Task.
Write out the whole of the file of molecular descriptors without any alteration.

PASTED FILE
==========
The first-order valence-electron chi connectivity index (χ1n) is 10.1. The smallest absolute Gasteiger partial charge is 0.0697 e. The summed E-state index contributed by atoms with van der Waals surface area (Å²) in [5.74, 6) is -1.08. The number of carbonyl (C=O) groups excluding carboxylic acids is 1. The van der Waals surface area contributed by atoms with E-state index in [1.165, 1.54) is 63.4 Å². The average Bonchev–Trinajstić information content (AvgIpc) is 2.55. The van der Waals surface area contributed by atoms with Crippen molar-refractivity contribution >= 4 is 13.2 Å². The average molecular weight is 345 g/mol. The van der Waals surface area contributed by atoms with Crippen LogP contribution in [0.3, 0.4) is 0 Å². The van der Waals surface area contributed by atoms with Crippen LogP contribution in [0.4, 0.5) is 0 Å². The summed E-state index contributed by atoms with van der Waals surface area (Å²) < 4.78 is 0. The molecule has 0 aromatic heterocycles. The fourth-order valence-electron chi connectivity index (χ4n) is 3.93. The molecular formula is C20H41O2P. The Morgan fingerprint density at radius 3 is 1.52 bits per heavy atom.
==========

The first-order valence-electron chi connectivity index (χ1n) is 10.1. The smallest absolute Gasteiger partial charge is 0.0697 e. The summed E-state index contributed by atoms with van der Waals surface area (Å²) in [5.74, 6) is -1.08. The number of carbonyl (C=O) groups excluding carboxylic acids is 1. The van der Waals surface area contributed by atoms with E-state index in [1.165, 1.54) is 63.4 Å². The average Bonchev–Trinajstić information content (AvgIpc) is 2.55. The van der Waals surface area contributed by atoms with Crippen molar-refractivity contribution >= 4 is 13.2 Å². The average molecular weight is 345 g/mol. The van der Waals surface area contributed by atoms with Crippen LogP contribution in [0.3, 0.4) is 0 Å². The van der Waals surface area contributed by atoms with Crippen LogP contribution in [0.4, 0.5) is 0 Å². The summed E-state index contributed by atoms with van der Waals surface area (Å²) < 4.78 is 0. The molecule has 0 aromatic heterocycles. The fourth-order valence-electron chi connectivity index (χ4n) is 3.93. The molecular formula is C20H41O2P. The Morgan fingerprint density at radius 3 is 1.52 bits per heavy atom.